Izabella Yevloyeva, the founding editor of the Fortanga portal and a member of ICNU, explains the situation ( She writes:

            “ICNU was a temporary union. Representative of civil society joined it, unified by a desire to defend the territorial integrity of Ingushetia … Initially, this was an organizing committee of meetings [against the Yevkurov giveaway] which then took the form of the ICNU.

            “It was not registered and the law permits this. There were no legal or any other forms … All the statements of its members, part of whom are under arrest, were directed exclusively toward observing the laws of the Russian Federation. But our judicial system is unique. It can charge anyone for anything. What is surprising is that ICNU was not identified as extremism as the Bashkort group was.

            “Banning ICNU is pressure on the civil society of Ingushetia. Banning, suppressing or pushing about all who one way or another are connected with the Ingush protest is task number one. The powers that be cannot forgive and do not forgive us for our open and public statements against their decisions.

            “In the same way, the Union of Teips was banned. In the same way are being banned other organizations throughout Russia and some of them are now on the list of foreign agents and some are called extremism. In the same way, throughout all of Russia, the powers are going after those who demonstrate, planting drugs on journalists and fabricating cases.

            “The methods for this are common throughout Russia, but the regions and people involved vary. Members of ICNU also understood that they were falling into the all-Russian meatgrinder of pressure on civil society.

            “What will be the ICNU’s future?

            “As the ICNU, it has ceased to exist, but it could become the Ingush Committee of POPULAR Unity. What matters is not its name but its actions. Some members will leave, some will be imprisoned, and some of us are now in exile beyond the borders of Russia.  But one way or another, people will not cease to be agitated by the problem which led to the creation of ICNU and this means it will live.

            “For members of the ICNU, as for the Council of Teips, the decision about the ban does not play any role. The ICNU although perhaps under other names will continue its activity. And the ban is simply the latest act of intimidation by the system.”

            What Yevloyeva does not say but what makes the situation worse is that most of the leaders of the ICNU are in detention and this ban will make it even easier for the powers that be to stage the show trial they seem bent on arranging in an attempt to discredit the Ingush national cause. The Fortanga editor’s words show why there may be a trial but that it won’t have that effect.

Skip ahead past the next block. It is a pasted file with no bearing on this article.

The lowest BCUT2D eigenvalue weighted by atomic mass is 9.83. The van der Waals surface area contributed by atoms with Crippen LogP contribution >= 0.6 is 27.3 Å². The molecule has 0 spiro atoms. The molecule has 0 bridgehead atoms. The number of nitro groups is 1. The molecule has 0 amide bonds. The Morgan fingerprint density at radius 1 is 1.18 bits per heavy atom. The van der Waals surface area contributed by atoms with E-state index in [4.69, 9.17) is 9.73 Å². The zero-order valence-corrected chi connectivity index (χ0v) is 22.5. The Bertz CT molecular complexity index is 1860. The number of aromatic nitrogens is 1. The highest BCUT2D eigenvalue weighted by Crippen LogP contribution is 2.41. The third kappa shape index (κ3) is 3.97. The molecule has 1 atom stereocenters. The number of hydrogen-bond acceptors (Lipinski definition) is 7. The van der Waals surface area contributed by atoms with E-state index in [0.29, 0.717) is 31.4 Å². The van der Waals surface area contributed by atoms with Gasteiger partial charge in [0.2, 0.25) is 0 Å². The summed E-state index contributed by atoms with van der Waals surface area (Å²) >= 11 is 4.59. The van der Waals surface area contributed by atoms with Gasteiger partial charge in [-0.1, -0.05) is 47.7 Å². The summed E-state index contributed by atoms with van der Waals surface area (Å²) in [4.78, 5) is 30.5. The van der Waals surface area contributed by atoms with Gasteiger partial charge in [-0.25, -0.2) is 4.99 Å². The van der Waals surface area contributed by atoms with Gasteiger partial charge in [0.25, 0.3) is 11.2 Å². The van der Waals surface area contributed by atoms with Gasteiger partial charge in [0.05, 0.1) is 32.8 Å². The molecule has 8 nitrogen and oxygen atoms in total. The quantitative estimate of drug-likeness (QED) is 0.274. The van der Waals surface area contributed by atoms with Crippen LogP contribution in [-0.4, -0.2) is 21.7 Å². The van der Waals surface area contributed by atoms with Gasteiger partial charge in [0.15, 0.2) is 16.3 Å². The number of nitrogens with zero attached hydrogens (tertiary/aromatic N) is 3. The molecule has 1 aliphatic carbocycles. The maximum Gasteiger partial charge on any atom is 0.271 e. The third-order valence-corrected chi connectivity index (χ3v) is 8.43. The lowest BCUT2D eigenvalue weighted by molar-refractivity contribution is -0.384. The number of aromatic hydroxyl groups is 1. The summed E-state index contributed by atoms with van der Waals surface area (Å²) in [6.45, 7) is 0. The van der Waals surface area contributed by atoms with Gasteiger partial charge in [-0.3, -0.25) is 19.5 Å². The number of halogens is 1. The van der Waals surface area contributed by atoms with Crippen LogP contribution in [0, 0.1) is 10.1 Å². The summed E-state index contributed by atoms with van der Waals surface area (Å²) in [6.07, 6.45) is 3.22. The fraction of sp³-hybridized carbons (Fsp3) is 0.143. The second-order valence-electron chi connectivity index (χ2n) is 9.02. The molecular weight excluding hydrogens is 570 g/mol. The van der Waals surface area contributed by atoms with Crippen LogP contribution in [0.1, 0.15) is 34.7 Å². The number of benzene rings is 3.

Meanwhile, a court in Grozny, the capital of the Chechen Republic, declared a book by Ingush writer Idris Abadiyev extremist because he has always spoken for the Ingush cause and thus has opposed the actions of Ramzan Kadyrov (

Kremlin Mulls Creation of New Soft Power Agency

Paul Goble

            Staunton, July 13 -- Stung by a survey that shows Russia ranking 30th out of 30 countries with soft-power programs, the Kremlin is considering reforming its existing organizations charged with the projection of soft power and possibly creating a new one alongside or in place of Rossotrudnichestvo, the RBC news agency says. 

            That organization, the Federal Agency for the Affairs of the CIS, Compatriots Abroad and International Humanitarian Cooperation, has too many different responsibilities and, in the view of Kremlin sources speaking on condition of anonymity, hasn’t been successful (

            Among those involved in these discussions are Dmitry Kozak, the deputy head of the Presidential Administration, Yevgeny Primakov, the new head of Rossotrudnichestvo, and representatives of various ministries.  The news agency noted that Foreign Minister Sergey Lavrov said the new constitutional amendments adds new tasks to this effort.

            But almost certainly what has prompted these discussions was the finding by the Portland International Consulting Agency that Russia has slipped from 26th place in national soft power efforts in 2016 to 30th out of 30 countries last year, the RBC news agency says in its report about these developments.

No final decisions have been made, but the news agency sources suggest that there will be at least two changes: the agency will be directly subordinate to Vladimir Putin, thus signaling its importance, and will be a state corporation, an arrangement that will allow it to attract money from various enterprises.  

It is possible that the new head of Rossotrudnichestvo is behind these moves. Primakov is known to be skeptical about traditional forms of advancing Russia’s interests in this area abroad, by exhibits and conferences. Others have criticized the agency for its shortcomings relative to American, German, British and French efforts.